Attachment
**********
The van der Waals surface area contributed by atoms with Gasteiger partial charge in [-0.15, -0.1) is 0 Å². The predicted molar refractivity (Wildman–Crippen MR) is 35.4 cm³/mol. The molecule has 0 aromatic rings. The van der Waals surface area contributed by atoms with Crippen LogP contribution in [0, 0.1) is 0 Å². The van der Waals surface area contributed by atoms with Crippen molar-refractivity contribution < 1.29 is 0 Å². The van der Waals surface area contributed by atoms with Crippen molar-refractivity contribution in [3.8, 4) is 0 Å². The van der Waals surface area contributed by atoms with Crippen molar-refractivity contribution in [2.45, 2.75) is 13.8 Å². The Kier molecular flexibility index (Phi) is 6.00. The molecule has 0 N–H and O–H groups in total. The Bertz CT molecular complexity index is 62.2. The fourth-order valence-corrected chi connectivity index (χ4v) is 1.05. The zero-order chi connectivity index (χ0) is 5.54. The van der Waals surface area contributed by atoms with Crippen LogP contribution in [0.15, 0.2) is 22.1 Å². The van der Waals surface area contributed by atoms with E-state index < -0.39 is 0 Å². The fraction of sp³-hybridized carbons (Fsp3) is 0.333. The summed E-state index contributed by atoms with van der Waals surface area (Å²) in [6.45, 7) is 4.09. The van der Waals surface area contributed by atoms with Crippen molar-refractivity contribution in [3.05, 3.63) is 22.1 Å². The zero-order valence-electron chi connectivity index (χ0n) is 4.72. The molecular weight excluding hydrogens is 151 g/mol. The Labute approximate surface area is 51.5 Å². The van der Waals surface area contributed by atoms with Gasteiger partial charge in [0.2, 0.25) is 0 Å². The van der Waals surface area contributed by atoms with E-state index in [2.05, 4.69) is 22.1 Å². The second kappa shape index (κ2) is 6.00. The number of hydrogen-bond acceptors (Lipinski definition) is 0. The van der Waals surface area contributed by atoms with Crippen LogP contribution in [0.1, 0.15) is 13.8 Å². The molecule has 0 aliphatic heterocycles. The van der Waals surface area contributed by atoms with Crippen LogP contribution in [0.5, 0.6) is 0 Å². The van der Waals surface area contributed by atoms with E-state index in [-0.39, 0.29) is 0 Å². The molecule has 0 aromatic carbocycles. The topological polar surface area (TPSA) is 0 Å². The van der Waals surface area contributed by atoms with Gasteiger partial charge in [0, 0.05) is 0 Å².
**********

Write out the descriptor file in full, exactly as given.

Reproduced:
The van der Waals surface area contributed by atoms with Gasteiger partial charge in [-0.15, -0.1) is 0 Å². The predicted molar refractivity (Wildman–Crippen MR) is 35.4 cm³/mol. The molecule has 0 aromatic rings. The van der Waals surface area contributed by atoms with Crippen LogP contribution in [0, 0.1) is 0 Å². The van der Waals surface area contributed by atoms with Crippen molar-refractivity contribution < 1.29 is 0 Å². The van der Waals surface area contributed by atoms with Crippen molar-refractivity contribution in [3.8, 4) is 0 Å². The van der Waals surface area contributed by atoms with Crippen molar-refractivity contribution in [2.45, 2.75) is 13.8 Å². The Kier molecular flexibility index (Phi) is 6.00. The molecule has 0 N–H and O–H groups in total. The Bertz CT molecular complexity index is 62.2. The fourth-order valence-corrected chi connectivity index (χ4v) is 1.05. The zero-order chi connectivity index (χ0) is 5.54. The van der Waals surface area contributed by atoms with Crippen LogP contribution in [0.15, 0.2) is 22.1 Å². The van der Waals surface area contributed by atoms with E-state index < -0.39 is 0 Å². The fraction of sp³-hybridized carbons (Fsp3) is 0.333. The summed E-state index contributed by atoms with van der Waals surface area (Å²) in [6.45, 7) is 4.09. The van der Waals surface area contributed by atoms with Crippen molar-refractivity contribution in [3.05, 3.63) is 22.1 Å². The zero-order valence-electron chi connectivity index (χ0n) is 4.72. The molecular weight excluding hydrogens is 151 g/mol. The Labute approximate surface area is 51.5 Å². The van der Waals surface area contributed by atoms with Gasteiger partial charge in [0.2, 0.25) is 0 Å². The van der Waals surface area contributed by atoms with E-state index in [2.05, 4.69) is 22.1 Å². The second kappa shape index (κ2) is 6.00. The number of hydrogen-bond acceptors (Lipinski definition) is 0. The van der Waals surface area contributed by atoms with Crippen LogP contribution in [0.1, 0.15) is 13.8 Å². The molecule has 0 aliphatic heterocycles. The van der Waals surface area contributed by atoms with Crippen LogP contribution in [0.5, 0.6) is 0 Å². The van der Waals surface area contributed by atoms with E-state index in [-0.39, 0.29) is 0 Å². The molecule has 0 aromatic carbocycles. The topological polar surface area (TPSA) is 0 Å². The van der Waals surface area contributed by atoms with Gasteiger partial charge in [0, 0.05) is 0 Å².